Next, this was the first year of the overhead valve engine in the '54 Ford ('53 was a flathead) and it is somewhat of an orphan.  The oiling system presented problems if not cared for, and yes, a leaky oil canister was a frequent problem. Many of our members switch them out to either 272, 292 or 312s. There is also a 256 that was the "Police Interceptor" in the '54, and standard in the '54 Mercury.  A common move for many of our members is to install the Ford 302.  However, if you were to find a good 239, there's nothing wrong with going in that direction.  

I wouldn't worry a bit about resale value on the engine swap as unless you are going for an AACA, it is not critical on a 4 door.  Additionally, there is a push towards customizing on many of these '50s cars which includes swaps of transmissions, rear ends, intakes, etc.  

Take your time and do your research.  Post your questions on the above sites and watch the information roll in.

 

 

 

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Get your car a log book.  List everything you do and the part numbers of every piece you use. If you don't have the part number of a substitute part list the make and model it was from or would originally have fit.  Keep this book with the car.  You may not need to refer to it for years but it will prove it's worth.  It is 100% better than your memory, guaranteed.

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The 54 239 is half flat head and half OHV and generally not considered the best of the Y-blocks. I'd move up to a 55 272 which is a much better engine and still 6v.

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4 hours ago, mcdarrunt said:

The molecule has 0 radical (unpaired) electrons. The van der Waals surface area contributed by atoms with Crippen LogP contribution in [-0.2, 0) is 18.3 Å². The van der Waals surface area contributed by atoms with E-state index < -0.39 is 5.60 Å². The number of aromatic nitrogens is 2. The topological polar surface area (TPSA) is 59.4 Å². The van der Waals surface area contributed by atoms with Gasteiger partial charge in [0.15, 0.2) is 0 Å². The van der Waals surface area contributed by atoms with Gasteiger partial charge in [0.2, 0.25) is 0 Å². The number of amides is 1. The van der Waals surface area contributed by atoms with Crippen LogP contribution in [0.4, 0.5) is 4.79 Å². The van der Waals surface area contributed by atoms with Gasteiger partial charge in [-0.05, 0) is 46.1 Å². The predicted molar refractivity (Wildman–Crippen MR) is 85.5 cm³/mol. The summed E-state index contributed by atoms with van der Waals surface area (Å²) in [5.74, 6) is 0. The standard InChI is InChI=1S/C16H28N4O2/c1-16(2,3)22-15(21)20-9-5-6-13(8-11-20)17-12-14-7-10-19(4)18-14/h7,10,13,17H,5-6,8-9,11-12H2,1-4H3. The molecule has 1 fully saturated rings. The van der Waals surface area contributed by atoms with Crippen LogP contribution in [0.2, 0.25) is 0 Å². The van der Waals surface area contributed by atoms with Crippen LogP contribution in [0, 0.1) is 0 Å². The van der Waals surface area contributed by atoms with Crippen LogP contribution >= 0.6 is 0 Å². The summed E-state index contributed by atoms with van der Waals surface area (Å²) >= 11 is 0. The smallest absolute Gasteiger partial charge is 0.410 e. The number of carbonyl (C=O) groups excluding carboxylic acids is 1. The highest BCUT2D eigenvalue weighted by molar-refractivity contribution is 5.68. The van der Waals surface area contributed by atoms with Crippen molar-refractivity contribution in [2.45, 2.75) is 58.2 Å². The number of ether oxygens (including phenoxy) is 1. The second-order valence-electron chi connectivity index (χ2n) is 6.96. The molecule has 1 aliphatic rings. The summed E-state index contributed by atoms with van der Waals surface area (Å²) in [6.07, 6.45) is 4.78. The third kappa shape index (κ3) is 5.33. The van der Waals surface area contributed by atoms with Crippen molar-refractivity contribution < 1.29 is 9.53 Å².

The 54 239 is half flat head and half OHV and generally not considered the best of the Y-blocks. I'd move up to a 55 272 which is a much better engine and still 6v.


Forgive my earlier short post... I just woke up and was surprised by this comment.

The 239 Y block shares it's oil water and fuel with the Flathead but that's about it. Yes it's the same displacement, but it's a whole different set of numbers to get there. Wider bore and shorter stroke. The Y block gets it's name from it's deep skirt design, something not shared with the Flatty. In fact I think it's worth noting that Ford choose to call the family by it's block shape rather than OHV design, showing it was entirely new. Nothing much to gain with a 272 other than cubic inches. If you're going to go with a different Y block than a 292 or 312 would be the way to go. 292 could be had with a 6v system if you're trying to make it as cookie cutter as possible. Still, nothing beats the charm of a car with the right motor IMO.

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2 hours ago, Frantz said:

How the heck is a 54 half flathead?

 

3 hours ago, mcdarrunt said:

The 54 239 is half flat head and half OHV and generally not considered the best of the Y-blocks. I'd move up to a 55 272 which is a much better engine and still 6v.

No, First of all, I don't know how that would be possible. It is as OHV as you can get. The only similarity is that they are both 239 CI engines. The problem with the '54 OHV was that it was the 1st year design for that engine and like most new products, there were bugs, fitting problems, rear seal leakage, and design issues.  Things like pulling the fuel pump, changing the oil canister, etc. was and is a real pain.  The upper oiling system was fine if you changed the oil regularly . If not, it could get gummed up and the problems begin.

I will agree however that the 272 would be a better choice if the two engines were both available and all things being equal. It produced 162 hp vs. the 130 hp. of the 239 and had improvements over the 239 as discussed above.  I believe either will bolt right up, but am not sure.  That's where the other site gear heads would be of better assistance.